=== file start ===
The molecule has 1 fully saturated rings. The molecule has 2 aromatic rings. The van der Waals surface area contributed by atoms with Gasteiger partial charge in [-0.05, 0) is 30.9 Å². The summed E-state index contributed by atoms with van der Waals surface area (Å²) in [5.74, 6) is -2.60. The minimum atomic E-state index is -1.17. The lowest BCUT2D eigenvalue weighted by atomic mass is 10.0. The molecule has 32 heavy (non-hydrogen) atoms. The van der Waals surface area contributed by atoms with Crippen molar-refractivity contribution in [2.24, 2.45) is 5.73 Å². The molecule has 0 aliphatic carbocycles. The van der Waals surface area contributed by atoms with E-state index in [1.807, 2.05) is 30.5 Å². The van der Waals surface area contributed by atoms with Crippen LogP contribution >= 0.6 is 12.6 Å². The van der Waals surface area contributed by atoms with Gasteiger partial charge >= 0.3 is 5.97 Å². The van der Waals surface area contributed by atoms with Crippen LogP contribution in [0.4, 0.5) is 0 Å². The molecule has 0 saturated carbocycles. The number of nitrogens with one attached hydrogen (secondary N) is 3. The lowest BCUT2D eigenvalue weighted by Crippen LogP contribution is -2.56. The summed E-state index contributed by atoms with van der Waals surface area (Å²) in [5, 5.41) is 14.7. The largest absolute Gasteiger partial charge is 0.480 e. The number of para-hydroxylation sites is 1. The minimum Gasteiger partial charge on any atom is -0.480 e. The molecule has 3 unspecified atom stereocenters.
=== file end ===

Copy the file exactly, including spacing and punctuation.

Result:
The molecule has 1 fully saturated rings. The molecule has 2 aromatic rings. The van der Waals surface area contributed by atoms with Gasteiger partial charge in [-0.05, 0) is 30.9 Å². The summed E-state index contributed by atoms with van der Waals surface area (Å²) in [5.74, 6) is -2.60. The minimum atomic E-state index is -1.17. The lowest BCUT2D eigenvalue weighted by atomic mass is 10.0. The molecule has 32 heavy (non-hydrogen) atoms. The van der Waals surface area contributed by atoms with Crippen molar-refractivity contribution in [2.24, 2.45) is 5.73 Å². The molecule has 0 aliphatic carbocycles. The van der Waals surface area contributed by atoms with E-state index in [1.807, 2.05) is 30.5 Å². The van der Waals surface area contributed by atoms with Crippen LogP contribution >= 0.6 is 12.6 Å². The van der Waals surface area contributed by atoms with Gasteiger partial charge >= 0.3 is 5.97 Å². The van der Waals surface area contributed by atoms with Crippen LogP contribution in [0.4, 0.5) is 0 Å². The molecule has 0 saturated carbocycles. The number of nitrogens with one attached hydrogen (secondary N) is 3. The lowest BCUT2D eigenvalue weighted by Crippen LogP contribution is -2.56. The summed E-state index contributed by atoms with van der Waals surface area (Å²) in [5, 5.41) is 14.7. The largest absolute Gasteiger partial charge is 0.480 e. The number of para-hydroxylation sites is 1. The minimum Gasteiger partial charge on any atom is -0.480 e. The molecule has 3 unspecified atom stereocenters.